Finally, the day of the attack arrived. Paul was feeling violently ill that day, enough to finally recognize that he was in urgent need of medical care. His final mistake was to opt to walk towards the hospital rather than call an ambulance. The short walk strained him a hundred times harder than any of his multiple mile-long treks and gradually he began to lose control of his senses; his sanity slipping away like a leaf in a waterfall, until finally his conscious awareness fully disintegrated and his whole being was consumed with red.

You might be wondering a few things at the moment – what happened to Paul? What was the point of the story? Which continent did Paul go to? Is he Batman? Who is this wannabe Charles Dickens writer and why is he so keen on wasting my time? Unfortunately, however, I can only provide an answer to the first question.

Needless to say that in the aftermath of the tragedy the general public was in shock. Though mass murder sprees are not unfortunately unheard of, the events of this one truly were – Paul committing the attack not with weapons but his bare hands and teeth instead, his behavior comparable only to that of a wild beast – the foaming of the mouth, the ear-piercing roars, the mindless aggression. It was only after the investigation that the confused public finally attained some much-needed clarity to the situation. As it turns out the bat bite which Paul shrugged off as a small meaningless sting turned out to be anything but. The gradual deterioration of Paul’s health was the result of the rabies virus, contracted through the bat’s bite, gradually invading his nervous system until it finally attained full control of his body, hijacking even his brain – on the day of the attack, causing him to strike with the ferocity that only a rabid beast could muster, tragically causing the deaths of multiple innocents.

In light of this new information, has your opinion of Paul changed? Venturing a guess, I would say that it has. The prevailing opinion regarding Paul has shifted from that of an aggressor deserving of our spite to that of a victim deserving of our pity. This perspective shift is an interesting one as it highlights that even an action as radical as killing others may be morally excused within certain circumstances. Yet what is it that truly distinguishes the latter circumstance from the former two?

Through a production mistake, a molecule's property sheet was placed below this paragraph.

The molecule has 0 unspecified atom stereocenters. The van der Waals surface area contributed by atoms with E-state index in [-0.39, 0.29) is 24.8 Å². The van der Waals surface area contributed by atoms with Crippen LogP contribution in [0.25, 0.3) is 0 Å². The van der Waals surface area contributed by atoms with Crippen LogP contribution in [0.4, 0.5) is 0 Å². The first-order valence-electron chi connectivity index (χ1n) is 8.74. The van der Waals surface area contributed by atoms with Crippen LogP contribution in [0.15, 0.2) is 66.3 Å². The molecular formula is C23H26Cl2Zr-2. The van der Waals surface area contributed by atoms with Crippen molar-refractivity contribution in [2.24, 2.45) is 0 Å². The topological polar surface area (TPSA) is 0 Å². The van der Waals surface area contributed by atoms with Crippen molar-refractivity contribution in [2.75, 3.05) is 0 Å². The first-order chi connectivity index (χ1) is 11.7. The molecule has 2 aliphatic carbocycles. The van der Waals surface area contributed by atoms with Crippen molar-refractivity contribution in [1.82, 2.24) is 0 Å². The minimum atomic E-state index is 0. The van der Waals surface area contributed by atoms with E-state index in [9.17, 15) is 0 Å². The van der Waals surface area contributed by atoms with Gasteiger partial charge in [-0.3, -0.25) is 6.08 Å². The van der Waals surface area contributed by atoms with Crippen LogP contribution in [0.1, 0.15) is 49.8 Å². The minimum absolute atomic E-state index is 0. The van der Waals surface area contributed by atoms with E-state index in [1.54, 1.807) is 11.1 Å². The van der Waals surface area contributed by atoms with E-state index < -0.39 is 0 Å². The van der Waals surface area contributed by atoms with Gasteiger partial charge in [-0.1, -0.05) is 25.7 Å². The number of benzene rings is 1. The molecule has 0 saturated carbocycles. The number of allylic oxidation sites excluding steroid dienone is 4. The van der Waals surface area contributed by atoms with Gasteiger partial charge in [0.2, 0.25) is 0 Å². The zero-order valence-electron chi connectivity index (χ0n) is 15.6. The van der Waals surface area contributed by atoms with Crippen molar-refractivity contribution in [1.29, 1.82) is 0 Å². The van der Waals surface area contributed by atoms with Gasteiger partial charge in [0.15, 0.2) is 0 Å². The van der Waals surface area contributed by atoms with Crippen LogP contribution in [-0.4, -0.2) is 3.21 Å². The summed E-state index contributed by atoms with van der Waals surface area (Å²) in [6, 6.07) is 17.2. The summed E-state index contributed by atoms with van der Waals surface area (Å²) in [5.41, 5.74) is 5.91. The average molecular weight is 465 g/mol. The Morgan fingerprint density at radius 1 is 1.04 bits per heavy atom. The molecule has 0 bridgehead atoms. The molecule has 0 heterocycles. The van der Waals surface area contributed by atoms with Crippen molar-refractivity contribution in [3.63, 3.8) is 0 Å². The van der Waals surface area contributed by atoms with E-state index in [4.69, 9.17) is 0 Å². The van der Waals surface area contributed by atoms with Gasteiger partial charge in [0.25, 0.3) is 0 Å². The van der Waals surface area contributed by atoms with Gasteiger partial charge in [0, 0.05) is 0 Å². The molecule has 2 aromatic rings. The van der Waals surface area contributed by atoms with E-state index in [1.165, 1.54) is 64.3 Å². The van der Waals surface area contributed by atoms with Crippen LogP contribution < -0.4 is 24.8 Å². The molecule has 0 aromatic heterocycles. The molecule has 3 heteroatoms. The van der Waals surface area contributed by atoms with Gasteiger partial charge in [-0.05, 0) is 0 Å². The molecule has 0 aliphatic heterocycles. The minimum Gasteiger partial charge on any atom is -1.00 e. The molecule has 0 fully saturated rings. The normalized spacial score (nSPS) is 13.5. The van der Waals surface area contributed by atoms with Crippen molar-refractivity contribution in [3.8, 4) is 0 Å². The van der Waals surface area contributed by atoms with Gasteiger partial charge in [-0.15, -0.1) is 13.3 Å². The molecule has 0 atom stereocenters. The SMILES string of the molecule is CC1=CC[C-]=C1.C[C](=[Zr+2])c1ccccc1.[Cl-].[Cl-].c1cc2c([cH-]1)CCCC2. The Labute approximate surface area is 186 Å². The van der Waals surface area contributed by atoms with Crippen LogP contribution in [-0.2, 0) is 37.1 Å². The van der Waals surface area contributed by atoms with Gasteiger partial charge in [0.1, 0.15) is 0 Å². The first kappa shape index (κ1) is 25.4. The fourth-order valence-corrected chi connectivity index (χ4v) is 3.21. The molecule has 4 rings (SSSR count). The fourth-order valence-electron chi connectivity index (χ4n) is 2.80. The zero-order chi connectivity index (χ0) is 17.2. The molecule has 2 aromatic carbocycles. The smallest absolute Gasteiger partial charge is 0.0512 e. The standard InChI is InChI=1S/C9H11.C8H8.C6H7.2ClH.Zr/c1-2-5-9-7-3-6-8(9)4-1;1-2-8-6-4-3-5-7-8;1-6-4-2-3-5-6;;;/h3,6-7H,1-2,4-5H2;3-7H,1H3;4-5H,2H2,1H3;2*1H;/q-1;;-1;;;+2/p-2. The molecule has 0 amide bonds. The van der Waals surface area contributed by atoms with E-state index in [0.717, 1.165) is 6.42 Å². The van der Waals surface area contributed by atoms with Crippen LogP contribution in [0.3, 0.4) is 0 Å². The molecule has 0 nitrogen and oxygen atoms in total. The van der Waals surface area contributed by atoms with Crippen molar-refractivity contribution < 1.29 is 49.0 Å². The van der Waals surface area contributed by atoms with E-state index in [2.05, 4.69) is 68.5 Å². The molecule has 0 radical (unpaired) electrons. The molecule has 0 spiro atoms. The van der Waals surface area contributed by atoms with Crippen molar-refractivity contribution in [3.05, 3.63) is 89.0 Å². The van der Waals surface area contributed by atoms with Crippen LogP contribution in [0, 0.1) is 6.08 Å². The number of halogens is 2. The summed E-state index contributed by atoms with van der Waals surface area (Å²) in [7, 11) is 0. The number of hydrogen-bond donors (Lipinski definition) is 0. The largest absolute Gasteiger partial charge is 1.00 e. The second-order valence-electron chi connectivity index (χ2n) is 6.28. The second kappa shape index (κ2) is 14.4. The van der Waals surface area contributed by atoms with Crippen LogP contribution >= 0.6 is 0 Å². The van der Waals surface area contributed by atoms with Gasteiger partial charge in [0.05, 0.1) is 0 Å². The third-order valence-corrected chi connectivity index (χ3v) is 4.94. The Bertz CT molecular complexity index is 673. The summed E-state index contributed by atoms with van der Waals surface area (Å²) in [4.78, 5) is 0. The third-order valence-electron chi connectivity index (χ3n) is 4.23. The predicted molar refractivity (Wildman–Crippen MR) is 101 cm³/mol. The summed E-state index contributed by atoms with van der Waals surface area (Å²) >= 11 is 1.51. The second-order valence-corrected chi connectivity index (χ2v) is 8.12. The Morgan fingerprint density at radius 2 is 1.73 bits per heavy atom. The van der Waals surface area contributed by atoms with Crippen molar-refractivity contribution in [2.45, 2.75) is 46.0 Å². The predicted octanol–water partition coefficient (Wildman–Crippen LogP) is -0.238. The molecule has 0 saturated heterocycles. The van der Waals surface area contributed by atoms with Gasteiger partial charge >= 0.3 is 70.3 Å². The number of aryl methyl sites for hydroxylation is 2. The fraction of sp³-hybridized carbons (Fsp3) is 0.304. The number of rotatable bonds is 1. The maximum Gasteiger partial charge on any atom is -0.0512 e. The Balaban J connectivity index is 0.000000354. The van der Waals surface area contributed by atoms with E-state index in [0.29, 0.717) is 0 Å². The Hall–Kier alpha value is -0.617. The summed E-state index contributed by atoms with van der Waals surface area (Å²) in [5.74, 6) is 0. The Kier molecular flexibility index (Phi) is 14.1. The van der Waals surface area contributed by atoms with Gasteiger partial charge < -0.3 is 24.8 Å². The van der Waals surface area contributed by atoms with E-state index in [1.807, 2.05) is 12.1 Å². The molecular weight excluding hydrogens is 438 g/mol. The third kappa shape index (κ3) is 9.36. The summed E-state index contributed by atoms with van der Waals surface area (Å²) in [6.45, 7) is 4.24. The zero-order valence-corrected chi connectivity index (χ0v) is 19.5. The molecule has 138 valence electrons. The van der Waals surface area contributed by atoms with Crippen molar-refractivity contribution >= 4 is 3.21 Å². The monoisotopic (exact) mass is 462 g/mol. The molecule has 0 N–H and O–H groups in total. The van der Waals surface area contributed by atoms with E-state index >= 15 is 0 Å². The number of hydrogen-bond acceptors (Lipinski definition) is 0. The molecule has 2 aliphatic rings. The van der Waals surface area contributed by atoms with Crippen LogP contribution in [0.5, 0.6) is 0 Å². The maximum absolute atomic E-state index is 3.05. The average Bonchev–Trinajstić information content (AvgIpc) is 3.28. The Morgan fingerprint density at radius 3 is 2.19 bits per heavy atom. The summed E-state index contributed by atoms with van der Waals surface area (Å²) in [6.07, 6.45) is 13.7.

French scholar Pierre-Simon de Laplace (1749-1827), public domain via Wikimedia Commons

The key element to keep in mind here is the concept of determinism (as coined by the philosopher Pierre-Simon Marquis de Laplace) referring to the lack of ability to freely perform an action. In essence, many people morally excuse Paul for the mass murder spree as he is perceived not free to act otherwise. In this specific case, the physical illness caused by the rabies stripped him of any free will thus relieving him of any form of moral agency or responsibility for his actions that he may have previously possessed. But is it exclusively physical illness that may render one’s actions to be determined and thus morally excusable or may similar non-physical factors also play a role? This question strikes at the heart of one of the most pertinent philosophical debates within the entire history of philosophy – the free will/determinism debate.

The philosophical context of this debate is unsurprisingly significantly further wide-ranging than simply the physical health aspect. It involves a series of determining factors such as mental health, culture, family, knowledge and more. Factors which, according to the advocates of determinism, in unison determine each individual to act in the manner they do, thus rendering the first two versions of Paul no less determined than the third rabid one. These factors each merit a significant portion of attention in themselves – attention which would indubitably render this article too lengthy. I shall, therefore, be concluding this article with a philosophical cliff-hanger of sorts – promising to further expand upon such concepts within a succeeding article.

To be continued….

~ Ordinary Philosophy is a labor of love and ad-free, supported by patrons and readers like you. Any support you can offer will be deeply appreciated!

*All views and opinions expressed by guest writers are their own and do not necessarily reflect those of Ordinary Philosophy’s editors and publishers

Into the Last Remaining Unexplored Region on Earth: The Human Mind, by Charles M. Saunders

Portrait of Baruch de Spinoza (1632-1677), ca. 1665, by an unknown artist

Why Spinoza, Why Now?

A Series of Six Essays for Ordinary Philosophy – A Condensed Version of the Ethics – Examined in Detail

Part 1: Into the Last Remaining Unexplored Region on Earth: The Human Mind

Baruch Spinoza (1632-1677) was a respected scholar of Jewish ancestry who eventually became known for his philosophy and political writings. For his philosophy, he selected what he hoped would be a straightforward system: the geometrical method. Rather than lengthy and technically oriented arguments and rhetorical mechanisms, he wrote in somewhat simple Latin and in short, clear, concise statements. He assigns unique connotations to his lexicon which present additional challenges to those who attempt to study his writings. But these are not insurmountable.